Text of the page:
The Northwest Passage has long been considered one of the most important marine paths in history, shortening the distance between Europe and eastern Asia by thousands of miles. This passage, once explored and tackled, also bridged these faraway lands to the eastern United States and the Canadian North. Although the passage has always been integral in shipping valuable mineral resources from the Atlantic and Pacific Oceans to the Arctic and Canadian Islands, it’s never exactly been smooth sailing.
Because of dangerous weather conditions and ice sheets blocking routes, it took decades for explorers to navigate a successful path that didn’t end tragically. While we often celebrate explorers like Roald Amundsen and Sir John Franklin, well-known for guiding missions through treacherous Northwest Passage waters, those whose attempts failed are equally deserving of their place in polar exploration history.
Cabot’s First-Ever Recorded Transit Attempt
Although his 1497 expedition was considered a success, John Cabot’s journey to the Northwest Passage met its fair share of disappointments. Sent by Henry VII with a small ship, the Matthew, and 18 men, Cabot’s attempt is often considered the first ever.
Though it was reported that he only landed once in Newfoundland, without advancing as far as other missions, and it wasn’t ever clear exactly where he ended up, Cabot is attributed to claiming Newfoundland and Labrador for the King. Many believe Cabot died in his second attempt to navigate the Northwest Passage route.
Gomes Attempts to Find the Spice Islands
In 1524, Estevao Gomes was sent by Spanish King Charles V to find an easier route than Magellan’s from the Atlantic to the Spice Islands. Gomes built his ship, La Anunciada, and stocked it with supplies and 29 men including the controller, Pedro de Luna. He sailed from Florida to Cape Race but unable to find a western passage, the nearly 11-month journey ended after returning to Spain.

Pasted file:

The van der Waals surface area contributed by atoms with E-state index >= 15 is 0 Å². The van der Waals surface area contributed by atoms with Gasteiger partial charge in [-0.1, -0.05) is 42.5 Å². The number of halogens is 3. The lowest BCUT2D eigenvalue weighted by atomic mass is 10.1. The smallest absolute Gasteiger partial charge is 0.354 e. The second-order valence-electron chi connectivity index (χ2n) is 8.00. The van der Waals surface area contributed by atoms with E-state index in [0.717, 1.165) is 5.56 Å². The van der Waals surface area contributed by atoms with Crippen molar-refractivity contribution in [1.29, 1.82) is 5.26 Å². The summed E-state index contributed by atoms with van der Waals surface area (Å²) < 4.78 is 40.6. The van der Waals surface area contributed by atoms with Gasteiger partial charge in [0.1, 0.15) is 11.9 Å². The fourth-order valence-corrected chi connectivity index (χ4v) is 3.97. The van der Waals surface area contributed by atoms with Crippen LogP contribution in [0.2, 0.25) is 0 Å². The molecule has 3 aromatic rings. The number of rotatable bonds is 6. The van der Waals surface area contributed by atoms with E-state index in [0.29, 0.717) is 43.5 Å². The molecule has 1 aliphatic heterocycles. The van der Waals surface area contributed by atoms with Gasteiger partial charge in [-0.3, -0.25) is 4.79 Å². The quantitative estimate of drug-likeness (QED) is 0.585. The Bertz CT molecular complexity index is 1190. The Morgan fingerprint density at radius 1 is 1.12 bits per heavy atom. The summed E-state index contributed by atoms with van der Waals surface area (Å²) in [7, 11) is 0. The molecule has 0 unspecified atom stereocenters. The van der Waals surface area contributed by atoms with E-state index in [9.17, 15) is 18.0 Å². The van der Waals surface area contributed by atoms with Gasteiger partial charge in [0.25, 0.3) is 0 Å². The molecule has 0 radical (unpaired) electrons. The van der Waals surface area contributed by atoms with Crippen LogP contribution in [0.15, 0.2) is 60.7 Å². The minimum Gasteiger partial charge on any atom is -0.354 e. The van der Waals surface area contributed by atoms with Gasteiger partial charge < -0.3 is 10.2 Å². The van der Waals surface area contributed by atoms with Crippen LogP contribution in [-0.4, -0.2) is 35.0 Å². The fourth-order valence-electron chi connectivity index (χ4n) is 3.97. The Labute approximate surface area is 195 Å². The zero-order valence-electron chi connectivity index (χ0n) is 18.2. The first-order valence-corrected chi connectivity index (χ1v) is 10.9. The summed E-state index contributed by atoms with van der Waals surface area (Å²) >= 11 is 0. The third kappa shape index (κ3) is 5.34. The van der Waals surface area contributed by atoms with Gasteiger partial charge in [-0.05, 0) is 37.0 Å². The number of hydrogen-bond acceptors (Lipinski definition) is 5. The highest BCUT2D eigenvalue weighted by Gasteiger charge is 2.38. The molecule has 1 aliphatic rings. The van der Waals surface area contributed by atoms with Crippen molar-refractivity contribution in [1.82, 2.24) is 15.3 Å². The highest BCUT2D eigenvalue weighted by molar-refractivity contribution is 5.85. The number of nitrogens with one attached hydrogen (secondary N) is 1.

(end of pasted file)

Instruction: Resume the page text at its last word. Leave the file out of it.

This failed mission actually resulted in maps erroneously depicting a coastline stretching from Florida to Newfoundland and including “Land of Esteban Gomez”, which covered New England and Nova Scotia.
Frobisher’s New World Voyages
Martin Frobisher attempted transiting the Northwest Passage a few times, the first on June 7, 1576. This first attempt resulted in the sighting of the coast now known as Labrador, Canada, and a sailing through Frobisher Bay. Because of the region’s notorious wind and ice, he ended up sailing west to Baffin Island rather than north, where natives captured several crewmembers.
Frobisher’s return to England with a black stone believed to be gold led to the funding of at least two more expeditions that, despite the 15 vessels provided by Queen Elizabeth I, still ended as failures.
Hudson’s Quest for the Asian Pacific Coast
Henry Hudson’s voyages also included multiple attempts to find a shorter passage past the North Pole to Asia. His first journey was backed by the Muscovy Company of London in 1607 and included his son John and 10 companions. They traveled east to Svalbard archipelago, but were forced to return home because of ice on that journey and the next.